Hotan Journals

China's Wild West - Hotan

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An April 2006 trip to Hotan by Elisabeth28

Travel Photo by IgoUgo memberMore Photos
Quote: The Southern Silk Road is seldom visited by Westerners, but there is no better place to experience Xinjiang's traditional culture. If you're looking for authentic untouristed markets, desert oasis towns where donkey carts outnumber cars, and the real flavor of Uighur life, Hotan is the place to come.

China's Wild West - Hotan

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Overview

Travel Photo by IgoUgo member
Quote:
Hotan is one of the few major cities in Xinjiang that is still largely dominated by the Central Asian Uighur minority; for the traveler weary of the sameness of eastern China, it feels almost as though you have entered another country. The primary reason we came was to visit the Sunday market, which is second in size only to Kashgar's and is still very much an authentic local affair, which Kashgar's increasingly is not. The traditional crafts from which Hotan derived its Silk Road wealth and fame, carpets, silk, and jade, have declined in the modern era, but the carpet and atlas silk factories and numerous jade workshops give a taste of how it was done in the old days. For another glimpse ...Read More

Hotan Cultural Museum

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Attraction

Quote:
The Hotan Cultural Museum, recently re-opened after extensive renovations, is housed in a clearly modern but rather attractive neo-"traditional" building, located two blocks east of Hotan's main square (take bus #2). When we visited on our second morning in Hotan, we arrived around 9:30am to only find that it didn't open until 10; however, an employee saw us at the gate and ushered us into his office to wait. From his hospitality and questions about where we had heard of the museum, we concluded that they don't get many visitors. This is unfortunate, because it turned out to be one of the best small museums I have ever seen. It consists of a single room ringed with well-lit display cas...Read More

Member Rating 5 out of 5 on June 1, 2006

Hotan Sunday Market

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Attraction

Sparkly fabrics for sale  Photo, Hotan, China
Quote:
Our primary purpose for coming to Hotan, one of China’s most remote cities, was to visit the weekly market; we had heard that it was one of the few authentic, untouristed bazaars left in Xinjiang, now that Kashgar is becoming more developed. Our taxi dropped us off near the mosque, on a chaotic street jammed with donkey carts, chicken cages, displays of colorful polished rocks, and stalls heaped with all manner of dried fruit, nuts, spices, and other food. From there we made our way along streets choked with donkey carts, motorbikes, and pedestrians to the main market area. It is very much a local affair; we didn't see a single white face, and very few Han Chinese. Like many Uighur cit...Read More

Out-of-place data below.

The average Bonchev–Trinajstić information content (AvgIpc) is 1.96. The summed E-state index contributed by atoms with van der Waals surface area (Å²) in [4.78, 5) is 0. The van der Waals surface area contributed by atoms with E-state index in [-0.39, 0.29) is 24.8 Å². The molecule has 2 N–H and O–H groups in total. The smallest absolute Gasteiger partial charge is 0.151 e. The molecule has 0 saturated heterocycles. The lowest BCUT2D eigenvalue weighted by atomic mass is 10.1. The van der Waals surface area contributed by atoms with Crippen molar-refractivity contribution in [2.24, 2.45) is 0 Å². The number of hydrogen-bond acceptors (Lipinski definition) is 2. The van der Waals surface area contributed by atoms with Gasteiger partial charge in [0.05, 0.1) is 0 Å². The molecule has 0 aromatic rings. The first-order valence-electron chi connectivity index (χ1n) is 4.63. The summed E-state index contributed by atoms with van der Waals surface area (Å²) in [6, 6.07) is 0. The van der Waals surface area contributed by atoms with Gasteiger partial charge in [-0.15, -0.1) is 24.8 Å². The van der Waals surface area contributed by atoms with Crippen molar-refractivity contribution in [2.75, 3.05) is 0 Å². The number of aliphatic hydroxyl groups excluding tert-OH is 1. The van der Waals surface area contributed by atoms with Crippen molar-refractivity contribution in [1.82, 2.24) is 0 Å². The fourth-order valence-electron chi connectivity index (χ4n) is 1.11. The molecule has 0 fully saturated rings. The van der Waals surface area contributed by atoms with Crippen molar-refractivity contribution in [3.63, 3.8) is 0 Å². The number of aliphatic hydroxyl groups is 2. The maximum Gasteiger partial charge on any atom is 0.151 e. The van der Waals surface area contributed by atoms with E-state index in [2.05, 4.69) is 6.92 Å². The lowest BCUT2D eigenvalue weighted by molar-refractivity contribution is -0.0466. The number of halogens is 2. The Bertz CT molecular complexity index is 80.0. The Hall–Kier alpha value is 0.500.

Member Rating 5 out of 5 on June 1, 2006

Carpet and Silk Factories

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Attraction

Carpet factory Photo, Hotan, China
Quote:
Hotan's carpets and silk have been famous for literally thousands of years, and though the traditional methods of manufacture have been supplanted by modern mechanized techniques, the old ways are still practiced (mostly for the benefit of tourists, I'm sure) in two small factories to the east of the city. The carpet factory consists of a single room perhaps 50m by 20m filled with rows of tall looms. About half of the looms were in use when we visited, though almost all had partly-finished carpets on them. The weavers were all women (though the overseer was a man), sitting 5 or 6 to a bench and each working on her own section of carpet. The carpets are made from thousands (probably mil...Read More

Member Rating 3 out of 5 on June 4, 2006

Across the Taklamakan by bus

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Story/Tip

Travel Photo by IgoUgo member
Quote:
It is said that Taklamakan means "you go in and never come out." Whether this is true or not I will leave linguists and anthropologists to decide, but the fact remains that the Taklamakan desert, in the heart of Xinjiang, China's westernmost province, bears a fearsome reputation that has come down through generations of travelers. It was not always thus - many centuries ago, rivers fed from the snows of the towering mountains along the Tibetan border extended far into arid Tarim basin, enabling the creation of great cities that formed a network of waypoints along the Silk Road. Gradually the climate changed, however, and the desert expanded inexorably southward. One by one the cities were abandoned, l...Read More

A Bit of History, and a Dance Show

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Story/Tip

Travel Photo by IgoUgo member
Quote:
In this entry, I'd like to describe an anecdote that does not fall into the category of typical tourist experiences but that I feel none the less revealed quite a lot about the culture and atmosphere of both Hotan and southern Xinjiang. Forgive me if my description rambles a bit, but a bit of background on both the May First holiday and Xinjiang's history will allow for a more nuanced understanding of the event we witnessed. The occasion for our trip to Xinjiang was the May-first holiday, the week surrounding International Workers Day. Though completely forgotten or rather lamely observed in much of the West, May First is still a very big deal in China, on par with National Day in October,...Read More